Frozen II features Indigenous culture much more directly, and even addressed the issue of Indigenous erasure. Filmmakers Jennifer Lee and Chris Buck, along with producer Peter Del Vecho, consulted with experts on how to do that respectfully—the experts, of course, being the Sámi people themselves.

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The Sámi parliaments of Norway, Sweden and Finland, and the non-governmental Saami Council reached out to the filmmakers when they found out their culture would be highlighted in the film. They formed a Sámi expert advisory group, called Verddet, to assist filmmakers in with how to accurately and respectfully portray Sámi culture, history, and society.

In a contract signed by Walt Disney Animation Studios and Sámi leaders, the Sámi stated their position that "their collective and individual culture, including aesthetic elements, music, language, stories, histories, and other traditional cultural expressions are property that belong to the Sámi," and "that to adequately respect the rights that the Sámi have to and in their culture, it is necessary to ensure sensitivity, allow for free, prior, and informed consent, and ensure that adequate benefit sharing is employed."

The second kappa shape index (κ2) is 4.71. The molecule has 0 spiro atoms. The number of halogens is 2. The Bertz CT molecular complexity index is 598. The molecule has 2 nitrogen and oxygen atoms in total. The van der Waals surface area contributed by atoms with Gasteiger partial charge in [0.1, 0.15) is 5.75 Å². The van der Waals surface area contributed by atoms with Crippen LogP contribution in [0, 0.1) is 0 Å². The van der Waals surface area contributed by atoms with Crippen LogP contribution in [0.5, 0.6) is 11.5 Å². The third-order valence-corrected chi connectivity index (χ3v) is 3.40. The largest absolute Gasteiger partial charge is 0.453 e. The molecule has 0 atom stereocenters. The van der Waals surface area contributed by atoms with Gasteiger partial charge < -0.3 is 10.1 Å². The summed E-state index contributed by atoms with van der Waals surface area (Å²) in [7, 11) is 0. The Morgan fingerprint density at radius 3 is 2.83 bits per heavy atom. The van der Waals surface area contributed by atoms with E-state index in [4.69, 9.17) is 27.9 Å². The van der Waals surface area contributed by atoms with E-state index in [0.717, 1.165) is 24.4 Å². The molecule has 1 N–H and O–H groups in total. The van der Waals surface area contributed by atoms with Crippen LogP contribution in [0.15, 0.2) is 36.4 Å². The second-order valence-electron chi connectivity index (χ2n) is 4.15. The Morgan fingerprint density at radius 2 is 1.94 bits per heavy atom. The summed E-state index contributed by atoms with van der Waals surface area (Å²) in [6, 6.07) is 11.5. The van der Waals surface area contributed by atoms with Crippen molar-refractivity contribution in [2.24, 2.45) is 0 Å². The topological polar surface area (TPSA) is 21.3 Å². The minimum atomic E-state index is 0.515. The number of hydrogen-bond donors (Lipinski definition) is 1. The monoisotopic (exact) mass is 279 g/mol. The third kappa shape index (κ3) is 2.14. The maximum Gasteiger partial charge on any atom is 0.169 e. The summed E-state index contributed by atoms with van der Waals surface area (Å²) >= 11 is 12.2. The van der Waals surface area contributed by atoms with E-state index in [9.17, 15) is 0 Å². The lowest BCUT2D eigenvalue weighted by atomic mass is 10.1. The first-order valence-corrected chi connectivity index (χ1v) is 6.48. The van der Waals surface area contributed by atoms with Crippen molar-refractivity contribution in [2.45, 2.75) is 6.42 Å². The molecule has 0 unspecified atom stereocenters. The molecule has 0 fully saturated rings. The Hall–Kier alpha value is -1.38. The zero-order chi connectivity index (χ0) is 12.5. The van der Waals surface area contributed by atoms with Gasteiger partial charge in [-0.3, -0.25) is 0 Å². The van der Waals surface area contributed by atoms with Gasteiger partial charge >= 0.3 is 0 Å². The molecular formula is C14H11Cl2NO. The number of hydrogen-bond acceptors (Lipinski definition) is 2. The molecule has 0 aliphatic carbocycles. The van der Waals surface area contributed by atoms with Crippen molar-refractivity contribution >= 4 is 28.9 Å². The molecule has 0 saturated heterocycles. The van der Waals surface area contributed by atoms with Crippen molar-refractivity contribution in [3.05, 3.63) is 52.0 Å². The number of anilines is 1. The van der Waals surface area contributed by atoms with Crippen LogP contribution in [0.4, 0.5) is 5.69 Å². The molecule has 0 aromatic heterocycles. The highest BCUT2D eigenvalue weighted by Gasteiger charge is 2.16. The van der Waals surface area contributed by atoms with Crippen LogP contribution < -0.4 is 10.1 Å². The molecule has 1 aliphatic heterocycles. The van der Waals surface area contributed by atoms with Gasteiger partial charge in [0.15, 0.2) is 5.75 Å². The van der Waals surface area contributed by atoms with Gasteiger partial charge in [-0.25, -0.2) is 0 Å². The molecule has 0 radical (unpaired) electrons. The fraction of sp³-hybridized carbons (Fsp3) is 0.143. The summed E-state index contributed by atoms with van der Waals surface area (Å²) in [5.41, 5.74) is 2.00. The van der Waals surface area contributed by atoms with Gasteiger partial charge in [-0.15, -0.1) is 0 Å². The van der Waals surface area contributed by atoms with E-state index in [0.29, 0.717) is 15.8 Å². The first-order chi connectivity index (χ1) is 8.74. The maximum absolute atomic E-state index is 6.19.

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Disney agreed to work with the advisory group, to produce a version of Frozen II in one Sámi language, as well as to "pursue cross-learning opportunities" and "arrange for contributions back to the Sámi society."

Anne Lájla Utsi, managing director at the International Sámi Film Institute, was part of the Verddet advisory group. She told NOW, "This is a good example of how a big, international company like Disney acknowledges the fact that we own our own culture and stories. It hasn't happened before."

"Disney's team really wanted to make it right," said Utsi. "They didn't want to make any mistakes or hurt anybody. We felt that they took it seriously. And the film shows that. We in Verddet are truly proud of this collaboration."

Sounds like you've done well this time, Disney. Let's hope such cultural sensitivity and collaboration continues, and that other filmmakers and production companies will follow suit.